Generally, the sparging gas will be a gas which is inert and insoluble in the liquid to be sparged, non-toxic, easily handled and inexpensive. In stripping air inhibited monomer, nitrogen is preferable.

Having described the invention in detail, it will be apparent to the skilled artisan that many variations and modifications thereof are possible without departing from the spirit and scope of the following claims.

Patent Citations
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US2807450 *Feb 25, 1955Sep 24, 1957 Apparatus and method of scrubbing gases
US3722185 *Jun 9, 1971Mar 27, 1973Fisher Klosterman IncGas scrubbing method and apparatus
US4020256 *Jul 3, 1975Apr 26, 1977The Dow Chemical CompanyMethod for preparing polymers from water soluble vinyl monomers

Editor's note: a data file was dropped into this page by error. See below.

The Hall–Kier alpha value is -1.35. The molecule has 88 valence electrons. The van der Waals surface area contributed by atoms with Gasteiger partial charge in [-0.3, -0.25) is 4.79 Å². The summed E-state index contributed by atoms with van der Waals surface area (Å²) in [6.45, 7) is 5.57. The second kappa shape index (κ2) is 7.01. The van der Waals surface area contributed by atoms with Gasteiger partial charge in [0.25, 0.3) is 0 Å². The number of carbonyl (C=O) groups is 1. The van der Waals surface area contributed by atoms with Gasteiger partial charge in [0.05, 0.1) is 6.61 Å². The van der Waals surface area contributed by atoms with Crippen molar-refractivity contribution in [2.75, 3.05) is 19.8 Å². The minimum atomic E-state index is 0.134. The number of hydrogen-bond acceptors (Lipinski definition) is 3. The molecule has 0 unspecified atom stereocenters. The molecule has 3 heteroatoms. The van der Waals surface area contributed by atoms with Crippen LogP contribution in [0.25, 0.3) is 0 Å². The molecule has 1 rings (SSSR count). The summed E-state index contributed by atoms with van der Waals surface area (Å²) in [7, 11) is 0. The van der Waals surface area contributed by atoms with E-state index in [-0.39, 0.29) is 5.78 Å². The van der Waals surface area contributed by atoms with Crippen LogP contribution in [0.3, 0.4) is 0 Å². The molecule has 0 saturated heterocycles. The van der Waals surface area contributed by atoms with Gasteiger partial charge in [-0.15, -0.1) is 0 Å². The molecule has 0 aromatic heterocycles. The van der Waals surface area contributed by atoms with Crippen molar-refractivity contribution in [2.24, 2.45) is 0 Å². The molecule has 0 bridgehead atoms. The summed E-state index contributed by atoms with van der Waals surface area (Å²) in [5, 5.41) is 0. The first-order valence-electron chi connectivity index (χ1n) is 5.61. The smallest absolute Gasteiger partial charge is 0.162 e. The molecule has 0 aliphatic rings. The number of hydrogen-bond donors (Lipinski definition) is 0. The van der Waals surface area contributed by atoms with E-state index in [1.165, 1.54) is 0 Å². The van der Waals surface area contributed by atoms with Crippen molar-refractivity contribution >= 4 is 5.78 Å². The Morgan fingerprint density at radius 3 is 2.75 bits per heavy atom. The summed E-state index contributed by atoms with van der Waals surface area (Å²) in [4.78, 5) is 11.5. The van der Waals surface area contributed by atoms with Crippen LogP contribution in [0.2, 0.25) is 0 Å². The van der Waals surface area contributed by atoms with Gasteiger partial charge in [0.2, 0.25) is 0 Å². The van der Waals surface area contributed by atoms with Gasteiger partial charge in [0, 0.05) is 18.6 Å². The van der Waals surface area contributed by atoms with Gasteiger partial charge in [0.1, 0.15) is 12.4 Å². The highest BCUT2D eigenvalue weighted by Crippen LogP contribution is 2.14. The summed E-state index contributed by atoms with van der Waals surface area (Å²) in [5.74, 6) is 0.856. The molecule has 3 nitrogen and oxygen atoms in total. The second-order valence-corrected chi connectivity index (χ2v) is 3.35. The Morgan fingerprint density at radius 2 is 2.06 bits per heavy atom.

US4054429 *Jun 4, 1976Oct 18, 1977Geo. A. Hormel & Co.Method and apparatus for solvent recovery
SU511291A1 * Title not available
Referenced by
Citing PatentFiling datePublication dateApplicantTitle
US4372758 *Sep 2, 1980Feb 8, 1983Union Carbide CorporationDegassing process for removing unpolymerized monomers from olefin polymers
US5112357 *Oct 5, 1990May 12, 1992Universal Beverage Equipment, Inc.Deoxygenation system and method
US5521268 *Mar 29, 1995May 28, 1996Eastman Kodak CompanyOdor reduction in toner polymers
US5565108 *Aug 10, 1994Oct 15, 1996Dimesky; Robert S.System for the control and retardation of the growth of algae
WO2008063595A2 *Nov 16, 2007May 29, 2008Cargill IncProcessing of natural oil-based products having increased viscosity
Classifications
U.S. Classification95/245, 95/261, 95/258
International ClassificationB01D19/00
Cooperative ClassificationB01D19/0057, B01D19/0005
European ClassificationB01D19/00P4B, B01D19/00B